Today is the day that damaged big-box retailer Circuit City finally gave up its will to live as the company transitioned from Chapter 11 reorganization to the much more serious Chapter 7 liquidation bankruptcy. The company will likely start the fire sale soon and consumers will camp out overnight at many locations to get first dibs on HDTVs, Blu-ray players, GPS devices and any other electronic goodie that isn't nailed down as the failed retailer tries to pay back its vendors pennies on the dollar for what they are owed.
Over 30,000 people in the United States will lose their job because of the failure of Circuit City. This only adds to the worrisome unemployment problem in the country just days before the inauguration of president Barack Obama who is trying to create over 3,000,000 new jobs for Americans in 2009. Circuit City just moved him one percent in the wrong direction in one day.
Once every electronic component in Circuit stores have been turned into cash, the other assets of the many subsidiaries will be auctioned off. This will likely include the rights to the name "Circuit City", the company's website and client list. While Circuit City is a damaged brand it is not a dead brand. It is possible to see investors coming in after the funeral to buy back the name and build back even a small group of retail stores to possibly cash in on the brand equity without having to save the grossly mismanaged chain.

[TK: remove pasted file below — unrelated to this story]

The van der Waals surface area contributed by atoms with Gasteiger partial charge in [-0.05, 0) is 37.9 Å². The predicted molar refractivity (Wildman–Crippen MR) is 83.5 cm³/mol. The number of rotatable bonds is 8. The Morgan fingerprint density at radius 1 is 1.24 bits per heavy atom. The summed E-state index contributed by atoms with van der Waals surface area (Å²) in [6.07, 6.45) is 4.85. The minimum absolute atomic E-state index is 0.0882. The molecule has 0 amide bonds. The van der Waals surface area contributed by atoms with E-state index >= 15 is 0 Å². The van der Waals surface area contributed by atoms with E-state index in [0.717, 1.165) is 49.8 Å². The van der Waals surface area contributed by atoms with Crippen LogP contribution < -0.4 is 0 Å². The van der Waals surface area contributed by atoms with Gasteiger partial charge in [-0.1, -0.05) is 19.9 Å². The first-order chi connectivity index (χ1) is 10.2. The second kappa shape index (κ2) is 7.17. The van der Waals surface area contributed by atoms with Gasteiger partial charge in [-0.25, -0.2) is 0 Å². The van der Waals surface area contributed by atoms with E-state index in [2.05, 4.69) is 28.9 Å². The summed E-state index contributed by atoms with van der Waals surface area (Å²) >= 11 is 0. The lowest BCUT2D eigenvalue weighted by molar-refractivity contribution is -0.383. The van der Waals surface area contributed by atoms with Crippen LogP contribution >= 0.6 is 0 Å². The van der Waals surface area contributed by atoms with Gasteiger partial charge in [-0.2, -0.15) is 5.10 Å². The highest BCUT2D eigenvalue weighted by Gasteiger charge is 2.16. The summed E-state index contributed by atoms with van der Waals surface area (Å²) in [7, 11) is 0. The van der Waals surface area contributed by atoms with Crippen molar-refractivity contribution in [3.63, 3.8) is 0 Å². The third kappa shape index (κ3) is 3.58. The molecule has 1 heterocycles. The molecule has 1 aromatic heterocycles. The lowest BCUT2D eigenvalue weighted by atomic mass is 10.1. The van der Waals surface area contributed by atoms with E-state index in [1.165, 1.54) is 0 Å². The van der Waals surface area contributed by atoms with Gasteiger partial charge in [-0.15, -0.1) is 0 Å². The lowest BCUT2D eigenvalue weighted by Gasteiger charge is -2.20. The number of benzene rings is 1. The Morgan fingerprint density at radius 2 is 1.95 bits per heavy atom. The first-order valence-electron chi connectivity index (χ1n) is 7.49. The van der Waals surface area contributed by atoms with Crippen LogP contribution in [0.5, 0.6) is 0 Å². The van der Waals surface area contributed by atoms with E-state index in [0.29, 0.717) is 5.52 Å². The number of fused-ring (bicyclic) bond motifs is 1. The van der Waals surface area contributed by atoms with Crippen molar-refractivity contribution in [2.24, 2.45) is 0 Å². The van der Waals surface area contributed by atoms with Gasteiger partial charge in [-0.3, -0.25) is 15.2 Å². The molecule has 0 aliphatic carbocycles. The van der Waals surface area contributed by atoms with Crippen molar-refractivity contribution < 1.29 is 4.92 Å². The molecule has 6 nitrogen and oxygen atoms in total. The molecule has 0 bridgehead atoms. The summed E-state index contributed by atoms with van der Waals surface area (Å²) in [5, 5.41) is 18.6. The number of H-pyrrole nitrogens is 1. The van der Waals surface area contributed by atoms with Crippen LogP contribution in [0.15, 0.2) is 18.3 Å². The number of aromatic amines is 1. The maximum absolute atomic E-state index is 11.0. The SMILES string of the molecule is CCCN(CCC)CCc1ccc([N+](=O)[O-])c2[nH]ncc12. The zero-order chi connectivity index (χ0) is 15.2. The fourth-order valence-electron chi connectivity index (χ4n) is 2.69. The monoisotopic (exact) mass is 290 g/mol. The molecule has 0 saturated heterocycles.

The beginning of the end was when Circuit City fired their best sales people nearly five years ago. In an unthinkable move, it took the human resources that interact with their clients in ways that generated the most revenue and put them on the street to get short-term stock gains. In the mid-term the company died a miserable and avoidable death. You cannot outsource quality salespeople. You cannot replace trained, well paid and well-worth-the-money sales people with low-priced clerks as Circuit City did and they have learned that lesson the hard way. The very hard way.